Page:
Written by: David Ambrose (screenplay), James Herbert (novel)
Directed by: David Hemmings
Starring: Robert Powell, Jenny Agutter and Joseph Cotten
Reviewed by: Brett Gallman
Pilot error...or supernatural terror?
If thereís a plane crash in a horror movie, thereís a good chance at least one person is going to survive it, have a little bout with survivorís guilt, then start to get a little spooked about it when weird things start happening. Final Destination crystallized this formula, and many were quick to point out that it was a riff on Sole Survivor, but David Hemmings (better known for his acting turns in stuff like Deep Red, and for good reason) directed The Survivor a couple of years before that film. An adaptation of James Herbertís novel of the same name, it doesnít exactly follow the same pattern as those later films, but the skeletal plot is a little bit similar.
When a 747 mysteriously crashes, it kills everyone on board, save for the pilot, Keller (Robert Powell). Somehow, he emerges from the wreckage without so much as a scratch, which everyone finds a little weird. An investigation is launched, and Keller broods as a bunch of people sift through rubble and charred bodies. Soap-operatic affairs and bad police procedural beats are hit. A local woman (Jenny Agutter) is hanging around, seemingly acting like she knows more than sheís letting on. Eventually, the requisite weird shit kicks in with the appearance of some creepy kids and the mysterious deaths of people that are kind-of-sort-of connected with the crash.
The worst part of The Survivor is that you donít know what type of movie it really is. Hemmings doesnít just craft an intentionally obtuse tale--thereís obviously a mystery at the center--but he also never clues audiences in on any sort of modality. Is it a creepy kid flick? Is it a tale of supernatural revenge from beyond the grave? Or is it just one big old conspiracy plot that needs to be unraveled by Keller and company? We eventually discover that the accident was no accident at all, so a complicated web is woven in the most languid, sluggish way imaginable. And Iím usually not one to really question why Jenny Agutter is just sort of wandering around in a movie (just look at her!), butÖreally, just what in the hell is she doing in this movie?
You donít find out until about an hour in, but this is after she comes this close to discussing things with Keller about fifteen minutes earlier. Of course, heís too busy brooding and feeling bad, so sheís rebuffed, thus tediously drawing out her purpose. Iíd like to say it all makes sense, but itís all quite garbled and dumb. Somehow, the film does manage to prefigure not one, but two M. Night Shyamalan movies--which is to say, yes, thereís a twist! You could probably have more fun trying to figure out which flicks Iím talking about than you will with The Survivorís own mystery (the good news is that it will remind you of two good of the good Shayamalan movies). Frankly, Iím still not quite sure I even get the motivations of at least one character, and the contrived nature of the final twist is ludicrous.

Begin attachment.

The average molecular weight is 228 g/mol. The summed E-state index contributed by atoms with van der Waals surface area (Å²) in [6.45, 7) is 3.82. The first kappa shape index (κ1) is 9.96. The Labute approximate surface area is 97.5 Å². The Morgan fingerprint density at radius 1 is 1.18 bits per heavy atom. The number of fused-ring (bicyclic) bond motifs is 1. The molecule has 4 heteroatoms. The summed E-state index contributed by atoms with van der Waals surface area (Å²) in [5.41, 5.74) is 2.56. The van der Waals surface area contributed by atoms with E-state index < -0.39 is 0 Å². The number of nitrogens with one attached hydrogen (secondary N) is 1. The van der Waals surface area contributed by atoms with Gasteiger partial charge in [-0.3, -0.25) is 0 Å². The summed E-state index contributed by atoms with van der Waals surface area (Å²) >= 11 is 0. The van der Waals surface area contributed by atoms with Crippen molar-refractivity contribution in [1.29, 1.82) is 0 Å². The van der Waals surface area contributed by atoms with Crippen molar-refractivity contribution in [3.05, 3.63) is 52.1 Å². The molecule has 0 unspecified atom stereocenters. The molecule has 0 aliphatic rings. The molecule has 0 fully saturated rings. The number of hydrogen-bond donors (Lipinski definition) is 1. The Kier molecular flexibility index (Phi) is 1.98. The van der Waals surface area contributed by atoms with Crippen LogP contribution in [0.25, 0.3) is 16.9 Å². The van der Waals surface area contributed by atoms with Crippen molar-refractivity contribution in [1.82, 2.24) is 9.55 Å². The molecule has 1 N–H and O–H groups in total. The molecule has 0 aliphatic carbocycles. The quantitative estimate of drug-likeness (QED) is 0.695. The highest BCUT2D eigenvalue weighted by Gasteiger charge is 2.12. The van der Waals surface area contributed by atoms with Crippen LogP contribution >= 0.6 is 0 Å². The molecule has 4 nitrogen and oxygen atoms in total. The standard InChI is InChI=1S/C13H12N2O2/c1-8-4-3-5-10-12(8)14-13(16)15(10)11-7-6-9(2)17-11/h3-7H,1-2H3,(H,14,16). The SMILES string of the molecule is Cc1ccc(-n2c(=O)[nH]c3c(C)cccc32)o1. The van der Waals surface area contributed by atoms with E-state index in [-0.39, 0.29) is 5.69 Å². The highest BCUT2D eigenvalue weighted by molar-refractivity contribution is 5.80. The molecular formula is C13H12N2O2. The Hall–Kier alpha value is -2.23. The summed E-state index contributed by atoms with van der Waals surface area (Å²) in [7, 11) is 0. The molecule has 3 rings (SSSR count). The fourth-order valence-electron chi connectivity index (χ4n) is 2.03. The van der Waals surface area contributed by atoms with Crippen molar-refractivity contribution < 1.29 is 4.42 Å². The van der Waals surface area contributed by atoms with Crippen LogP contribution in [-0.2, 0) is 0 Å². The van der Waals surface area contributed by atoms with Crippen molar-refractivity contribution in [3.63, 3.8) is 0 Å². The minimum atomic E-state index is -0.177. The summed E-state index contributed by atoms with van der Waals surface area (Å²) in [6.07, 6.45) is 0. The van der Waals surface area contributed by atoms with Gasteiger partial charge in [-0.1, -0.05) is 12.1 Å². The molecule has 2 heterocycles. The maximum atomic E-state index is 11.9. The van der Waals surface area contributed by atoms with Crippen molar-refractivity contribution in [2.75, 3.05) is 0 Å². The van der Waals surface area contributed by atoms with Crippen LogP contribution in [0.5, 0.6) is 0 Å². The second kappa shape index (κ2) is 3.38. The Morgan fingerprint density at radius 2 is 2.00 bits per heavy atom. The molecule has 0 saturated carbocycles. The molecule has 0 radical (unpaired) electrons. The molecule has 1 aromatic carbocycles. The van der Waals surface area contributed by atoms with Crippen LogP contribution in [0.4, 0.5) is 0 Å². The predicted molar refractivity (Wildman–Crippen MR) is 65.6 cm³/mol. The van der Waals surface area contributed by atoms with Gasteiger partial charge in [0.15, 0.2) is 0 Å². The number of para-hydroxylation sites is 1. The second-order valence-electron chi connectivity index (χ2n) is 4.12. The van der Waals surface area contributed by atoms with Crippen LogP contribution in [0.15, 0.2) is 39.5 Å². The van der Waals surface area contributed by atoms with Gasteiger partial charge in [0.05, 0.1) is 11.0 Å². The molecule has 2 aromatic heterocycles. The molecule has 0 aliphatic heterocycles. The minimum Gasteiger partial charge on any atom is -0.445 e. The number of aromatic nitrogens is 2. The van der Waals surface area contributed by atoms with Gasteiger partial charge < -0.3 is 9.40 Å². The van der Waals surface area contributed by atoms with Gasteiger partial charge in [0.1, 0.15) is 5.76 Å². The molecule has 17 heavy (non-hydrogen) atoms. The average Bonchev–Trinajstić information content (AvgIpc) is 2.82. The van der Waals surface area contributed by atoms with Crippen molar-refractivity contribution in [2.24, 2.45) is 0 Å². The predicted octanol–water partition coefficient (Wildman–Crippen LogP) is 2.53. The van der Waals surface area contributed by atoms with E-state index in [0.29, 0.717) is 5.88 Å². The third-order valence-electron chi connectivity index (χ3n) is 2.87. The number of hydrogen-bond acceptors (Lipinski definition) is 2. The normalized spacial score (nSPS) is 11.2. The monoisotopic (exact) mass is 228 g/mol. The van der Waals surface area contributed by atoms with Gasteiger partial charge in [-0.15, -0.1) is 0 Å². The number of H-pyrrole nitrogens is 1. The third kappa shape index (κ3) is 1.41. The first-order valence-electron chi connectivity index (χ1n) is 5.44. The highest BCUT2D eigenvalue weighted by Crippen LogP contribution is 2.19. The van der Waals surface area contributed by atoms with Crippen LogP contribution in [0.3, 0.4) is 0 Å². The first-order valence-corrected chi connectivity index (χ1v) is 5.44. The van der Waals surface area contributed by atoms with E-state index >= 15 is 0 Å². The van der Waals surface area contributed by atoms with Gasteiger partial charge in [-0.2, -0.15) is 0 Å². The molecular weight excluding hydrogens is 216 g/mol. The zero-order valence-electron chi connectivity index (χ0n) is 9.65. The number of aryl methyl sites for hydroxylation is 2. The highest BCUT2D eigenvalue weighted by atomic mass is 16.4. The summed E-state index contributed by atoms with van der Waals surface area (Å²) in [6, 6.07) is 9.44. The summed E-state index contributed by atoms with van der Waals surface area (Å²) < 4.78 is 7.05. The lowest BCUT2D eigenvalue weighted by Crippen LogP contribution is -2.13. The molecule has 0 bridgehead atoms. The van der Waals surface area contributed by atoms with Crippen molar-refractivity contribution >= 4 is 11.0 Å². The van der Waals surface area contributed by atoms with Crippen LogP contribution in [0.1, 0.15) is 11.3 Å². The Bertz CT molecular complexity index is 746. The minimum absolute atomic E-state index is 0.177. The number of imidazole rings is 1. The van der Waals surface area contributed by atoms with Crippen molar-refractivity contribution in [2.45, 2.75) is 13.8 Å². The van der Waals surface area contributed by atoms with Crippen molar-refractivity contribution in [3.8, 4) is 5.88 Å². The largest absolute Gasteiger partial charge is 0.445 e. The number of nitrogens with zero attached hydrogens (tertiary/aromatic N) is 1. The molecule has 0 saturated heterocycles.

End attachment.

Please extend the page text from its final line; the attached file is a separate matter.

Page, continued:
And Hemmings of course doesnít know that itís ludicrous, so The Survivor is mostly grim and boring. While the opening plane crash is rather spectacular and believable, the film slows to a crawl and never really comes to life until the handful of murder and death sequences. Some instances of creepy imagery, such as the roasted corpses, are unsettling, and the lily white-clad children economically convey a spectral eeriness. That something very strange is afoot is never really in question--youíre just kind of left wishing The Survivor would find its groove, and it never does. Instead, you have decently acted and well-shot film with no real pulse. The cast is quite impressive; despite being an Australian production, Powell, Agutter, and Joseph Cotton, who shows up as a priest in a glorified cameo role, are all imported in. Though hailed as an ďOzploitationĒ film, it perhaps feels a little too sleek to earn that title, as DP John Seale (who would go on to have an impressive career) captures some crisp images that are in stark contrast to the more rugged Australian films of the era.
Having not read the original novel, I canít say if something got lost in translation from page to screen, but it sure feels that way. The Survivor unfolds listlessly and episodically, not unlike some novels, and Hemmings never quite gets a grip on the center of the tale. An interesting concept thatís poorly told, this formula would be refined by later passes with somewhat similar angles. Scorpion Releasing has thrived on this kind of mid-range, nondescript stuff lately, but, as always, their presentation is great. Their anamorphic transfer isnít without the slightest hint of acceptable print damage, and their mono track is a little muffled but adequate. An audio commentary with producer Tony Ginnae join the filmís trailer and the Katarinaís Nightmare Theater format as special features. Their packaging also amusingly refers to James Herbert as the writer of The Fog, but not that movie; instead, he wrote a novel with the same title, which Iím guessing would be a more interesting read than The Survivor if this film is any indication. Rent it!
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